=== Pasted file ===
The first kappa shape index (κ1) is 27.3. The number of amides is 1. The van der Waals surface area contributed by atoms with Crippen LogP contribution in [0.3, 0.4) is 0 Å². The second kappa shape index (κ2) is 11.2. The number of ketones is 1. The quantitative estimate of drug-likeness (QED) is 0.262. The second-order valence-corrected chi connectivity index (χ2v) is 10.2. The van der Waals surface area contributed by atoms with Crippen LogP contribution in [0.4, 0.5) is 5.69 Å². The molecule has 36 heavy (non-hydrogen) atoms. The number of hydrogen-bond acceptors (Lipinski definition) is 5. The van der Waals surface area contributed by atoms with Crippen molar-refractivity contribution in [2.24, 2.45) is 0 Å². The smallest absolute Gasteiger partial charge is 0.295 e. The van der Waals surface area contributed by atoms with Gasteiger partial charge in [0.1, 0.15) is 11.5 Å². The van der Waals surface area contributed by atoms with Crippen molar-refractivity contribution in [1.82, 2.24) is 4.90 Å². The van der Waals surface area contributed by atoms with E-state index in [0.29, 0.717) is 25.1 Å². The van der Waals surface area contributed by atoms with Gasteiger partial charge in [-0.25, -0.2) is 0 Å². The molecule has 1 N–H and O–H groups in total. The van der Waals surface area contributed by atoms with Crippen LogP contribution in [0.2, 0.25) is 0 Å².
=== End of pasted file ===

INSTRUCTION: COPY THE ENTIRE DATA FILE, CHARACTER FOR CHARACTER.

The first kappa shape index (κ1) is 27.3. The number of amides is 1. The van der Waals surface area contributed by atoms with Crippen LogP contribution in [0.3, 0.4) is 0 Å². The second kappa shape index (κ2) is 11.2. The number of ketones is 1. The quantitative estimate of drug-likeness (QED) is 0.262. The second-order valence-corrected chi connectivity index (χ2v) is 10.2. The van der Waals surface area contributed by atoms with Crippen LogP contribution in [0.4, 0.5) is 5.69 Å². The molecule has 36 heavy (non-hydrogen) atoms. The number of hydrogen-bond acceptors (Lipinski definition) is 5. The van der Waals surface area contributed by atoms with Crippen molar-refractivity contribution in [2.24, 2.45) is 0 Å². The smallest absolute Gasteiger partial charge is 0.295 e. The van der Waals surface area contributed by atoms with Gasteiger partial charge in [0.1, 0.15) is 11.5 Å². The van der Waals surface area contributed by atoms with Crippen molar-refractivity contribution in [1.82, 2.24) is 4.90 Å². The van der Waals surface area contributed by atoms with E-state index in [0.29, 0.717) is 25.1 Å². The van der Waals surface area contributed by atoms with Gasteiger partial charge in [-0.25, -0.2) is 0 Å². The molecule has 1 N–H and O–H groups in total. The van der Waals surface area contributed by atoms with Crippen LogP contribution in [0.2, 0.25) is 0 Å².